Tuesday 27 December 2016
Summary: beautifully shot, thought-provoking nonsense that's worth watching. High marks for imagination, but can't we have a science fiction movie that is imaginative, thought-provoking and stays logical for the entire duration?
Some spoiler-laden complaints follow...
The arrow of time is not a Sapir-Whorf phenomenon.
No-one builds high technology without acquiring the same basic mathematics we have.
There aren't indestructible substances that we can't figure out anything about.
Presented with a technology that controls gravity, you'd have scientists and their equipment jam-packed around it monitoring and experimenting 24-7 for years.
We don't need to worry about how to communicate with alien visitors. They'd learn our languages with ease and talk to us if and only if they want to.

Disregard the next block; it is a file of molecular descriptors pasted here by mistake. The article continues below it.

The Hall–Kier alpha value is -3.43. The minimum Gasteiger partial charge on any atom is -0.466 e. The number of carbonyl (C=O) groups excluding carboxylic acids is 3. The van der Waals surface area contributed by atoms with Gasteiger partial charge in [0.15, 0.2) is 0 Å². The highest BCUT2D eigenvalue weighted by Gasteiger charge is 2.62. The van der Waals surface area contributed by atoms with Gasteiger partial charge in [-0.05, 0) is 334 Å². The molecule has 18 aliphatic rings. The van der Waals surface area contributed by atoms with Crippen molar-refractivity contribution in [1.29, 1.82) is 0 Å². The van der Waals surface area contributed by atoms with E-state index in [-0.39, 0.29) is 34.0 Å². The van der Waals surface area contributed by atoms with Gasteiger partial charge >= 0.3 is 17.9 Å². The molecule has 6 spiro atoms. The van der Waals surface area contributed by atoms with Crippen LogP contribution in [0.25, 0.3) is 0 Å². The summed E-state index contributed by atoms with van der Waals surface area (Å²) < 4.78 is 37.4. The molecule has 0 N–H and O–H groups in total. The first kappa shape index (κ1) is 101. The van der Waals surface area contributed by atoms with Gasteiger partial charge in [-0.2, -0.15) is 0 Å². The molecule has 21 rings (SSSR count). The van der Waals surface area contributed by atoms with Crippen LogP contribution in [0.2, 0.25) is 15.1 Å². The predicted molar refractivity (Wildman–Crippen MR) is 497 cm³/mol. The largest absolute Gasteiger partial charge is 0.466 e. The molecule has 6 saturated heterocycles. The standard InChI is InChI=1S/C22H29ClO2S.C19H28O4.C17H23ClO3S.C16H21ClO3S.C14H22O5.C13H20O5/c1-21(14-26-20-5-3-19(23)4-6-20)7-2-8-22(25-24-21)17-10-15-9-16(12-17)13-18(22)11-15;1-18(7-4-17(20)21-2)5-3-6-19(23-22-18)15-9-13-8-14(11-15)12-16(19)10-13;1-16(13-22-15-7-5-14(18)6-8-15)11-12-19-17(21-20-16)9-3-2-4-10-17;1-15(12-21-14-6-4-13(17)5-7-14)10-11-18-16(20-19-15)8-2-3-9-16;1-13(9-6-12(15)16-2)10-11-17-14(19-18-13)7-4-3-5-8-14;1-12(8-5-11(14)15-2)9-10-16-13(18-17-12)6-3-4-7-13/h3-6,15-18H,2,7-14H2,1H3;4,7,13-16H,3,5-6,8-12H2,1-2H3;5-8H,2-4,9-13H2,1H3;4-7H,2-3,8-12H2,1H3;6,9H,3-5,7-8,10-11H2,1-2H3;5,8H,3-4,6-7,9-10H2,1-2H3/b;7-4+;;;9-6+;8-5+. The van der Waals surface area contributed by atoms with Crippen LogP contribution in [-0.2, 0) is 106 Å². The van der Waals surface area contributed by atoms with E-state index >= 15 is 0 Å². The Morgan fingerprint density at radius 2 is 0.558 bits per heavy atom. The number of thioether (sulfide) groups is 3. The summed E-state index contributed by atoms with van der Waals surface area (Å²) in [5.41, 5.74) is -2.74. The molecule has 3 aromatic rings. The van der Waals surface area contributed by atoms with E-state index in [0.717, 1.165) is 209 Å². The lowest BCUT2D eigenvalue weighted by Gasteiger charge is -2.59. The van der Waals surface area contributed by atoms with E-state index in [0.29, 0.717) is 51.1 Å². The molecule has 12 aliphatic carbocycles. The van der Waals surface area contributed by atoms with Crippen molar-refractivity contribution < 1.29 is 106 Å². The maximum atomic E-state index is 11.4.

I hope in real life the USA would put together a decent-sized science team instead of relying on a couple of quirky individuals.
Why would Louise tell Ian about their daughter's future if she knew he'd leave?
What happens if Louise tries to prevent what she forsees? Maybe this is connected to the previous question.
It was a nice change to have a leading couple in which the man was the superfluous accessory/love interest.